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Match Point (2005 - Woody Allen)

First let me say right off the opening serve I am not much of a Woody Allen fan. I can intellectually appreciate some of his stuff, have little use for much of it, despise a handful but just plain adore a few of his movies. In the past twenty years I have adored exactly two: Crimes & Misdemeanors (1989) and Bullets Over Broadway (1994). Happily for me, Match Point in some key ways is very similar to both of those flicks.

Jonathan Rhys-Meyers, thankfully not stuck doing a Woody Allen impersonation as a surrogate for him, stars as Chris Wilton, a former tour tennis player who never seemed to get the right breaks of luck on the court when he was a player, so he couldn't quite compete with the top players in the world. Not to his satisfaction anyway. He's bounced around as a tennis pro at posh private clubs here and there, and as the movie opens he has taken a new position in London. There he meets the affable and easygoing Tom (Matthew Goode), who invites him on a couple of his wealthy family's outings. They are all charmed by the tennis pro, especially Tom's sister, Chloe (Emily Mortimer). They fall into an easy relationship that, while not exactly passionate, is certainly comfortable and brings opportunities to Chris he's never know. Things might have continued along that track uneventfully except that he also meets Tom's finace Nola (Scarlett Johansson), an American wannabe actress who immediately interests him. To his peril.

That's the basic set-up, and if you think from that description and whatever impression you've gained from the trailer or TV ads that this is going to be a soap opera about the complications of love, lust and fate....you're only partially correct. First of all, Woody doesn't play any of this for laughs. It's probably the "straightest" movie he's ever made, and almost entirely (and intentionally) humorless. Rhys-Meyers has no comic neuroses or asides to the camera and the like, Johansson is not an exotic personality, the rich family both may be marrying into is not quirky or eccentirc. Everybody's cards, including writer/director Allen's, are played very close to the chest and layed down very conservatively. I dare say if you knew nothing about the movie going in and missed the title cards you might not even know it was a Woody Allen movie at all. But the Wood-man has one joker up his sleeve, and I think it rivals the best of his plotted punchlines (my favorite still being Bullets Over Broadway). The last twenty minutes hold the only two real laugh-out-loud moments, and they are played by a master. The punchline(s) is one of delicious irony, and layered in so perfectly and so satisfactorally that I barely minded that the set-up was a tad too long. The pay-off is most definitely worth the trip there.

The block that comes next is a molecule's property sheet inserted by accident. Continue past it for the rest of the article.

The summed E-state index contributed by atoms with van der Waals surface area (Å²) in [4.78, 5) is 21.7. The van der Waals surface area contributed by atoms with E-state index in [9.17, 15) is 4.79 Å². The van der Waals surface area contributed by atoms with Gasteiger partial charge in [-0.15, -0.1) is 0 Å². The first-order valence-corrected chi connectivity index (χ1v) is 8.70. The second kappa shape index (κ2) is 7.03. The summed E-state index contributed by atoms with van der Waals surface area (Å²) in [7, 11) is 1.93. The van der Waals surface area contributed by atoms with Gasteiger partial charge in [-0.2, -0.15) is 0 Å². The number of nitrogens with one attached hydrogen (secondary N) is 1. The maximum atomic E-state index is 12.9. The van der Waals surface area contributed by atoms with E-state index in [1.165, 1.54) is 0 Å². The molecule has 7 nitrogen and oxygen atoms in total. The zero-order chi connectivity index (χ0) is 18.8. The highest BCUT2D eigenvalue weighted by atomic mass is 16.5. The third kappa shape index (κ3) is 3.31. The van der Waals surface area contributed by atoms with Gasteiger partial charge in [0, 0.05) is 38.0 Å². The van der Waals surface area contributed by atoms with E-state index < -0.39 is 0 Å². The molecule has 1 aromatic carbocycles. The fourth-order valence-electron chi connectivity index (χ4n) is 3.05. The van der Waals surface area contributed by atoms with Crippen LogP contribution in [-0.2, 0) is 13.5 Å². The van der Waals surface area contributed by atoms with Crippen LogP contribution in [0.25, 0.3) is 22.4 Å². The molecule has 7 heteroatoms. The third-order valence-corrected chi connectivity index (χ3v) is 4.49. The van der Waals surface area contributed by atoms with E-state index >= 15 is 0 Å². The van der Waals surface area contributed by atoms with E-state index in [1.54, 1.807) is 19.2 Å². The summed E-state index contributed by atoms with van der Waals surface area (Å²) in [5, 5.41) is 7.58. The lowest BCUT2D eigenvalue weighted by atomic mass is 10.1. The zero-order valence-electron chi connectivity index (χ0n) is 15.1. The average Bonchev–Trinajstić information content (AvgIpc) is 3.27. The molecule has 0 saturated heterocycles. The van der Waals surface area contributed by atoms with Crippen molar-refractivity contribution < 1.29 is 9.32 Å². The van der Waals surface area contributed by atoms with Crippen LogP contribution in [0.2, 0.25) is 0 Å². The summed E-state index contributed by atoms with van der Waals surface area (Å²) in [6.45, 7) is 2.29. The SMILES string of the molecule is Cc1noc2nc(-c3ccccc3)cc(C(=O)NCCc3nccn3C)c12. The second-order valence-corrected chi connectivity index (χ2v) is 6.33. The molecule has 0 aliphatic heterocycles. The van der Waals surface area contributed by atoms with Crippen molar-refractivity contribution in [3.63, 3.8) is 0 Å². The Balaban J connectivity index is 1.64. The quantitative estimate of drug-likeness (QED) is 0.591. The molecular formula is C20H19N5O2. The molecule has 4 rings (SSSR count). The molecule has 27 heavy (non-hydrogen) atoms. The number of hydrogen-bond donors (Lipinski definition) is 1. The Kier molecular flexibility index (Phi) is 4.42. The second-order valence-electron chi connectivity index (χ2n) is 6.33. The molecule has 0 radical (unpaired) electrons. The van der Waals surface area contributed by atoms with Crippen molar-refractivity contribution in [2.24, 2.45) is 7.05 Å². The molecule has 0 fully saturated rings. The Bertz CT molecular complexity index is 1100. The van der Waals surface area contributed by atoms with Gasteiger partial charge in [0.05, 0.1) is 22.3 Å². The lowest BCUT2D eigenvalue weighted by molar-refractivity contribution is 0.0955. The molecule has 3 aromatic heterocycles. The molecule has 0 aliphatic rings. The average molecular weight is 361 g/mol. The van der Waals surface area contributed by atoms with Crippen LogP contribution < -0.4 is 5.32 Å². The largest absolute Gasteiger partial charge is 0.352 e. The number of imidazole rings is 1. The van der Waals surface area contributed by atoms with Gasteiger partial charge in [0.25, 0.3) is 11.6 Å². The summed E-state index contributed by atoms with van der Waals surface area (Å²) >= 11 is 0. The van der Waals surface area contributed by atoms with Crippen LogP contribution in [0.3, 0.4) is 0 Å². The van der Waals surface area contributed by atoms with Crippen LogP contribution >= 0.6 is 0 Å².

Don't worry about whether or not you like, love or loathe Woody Allen's body of work, just go in for a damn gratifying and ultimately quite entertaining movie. And for goodness sake, don't walk into it late.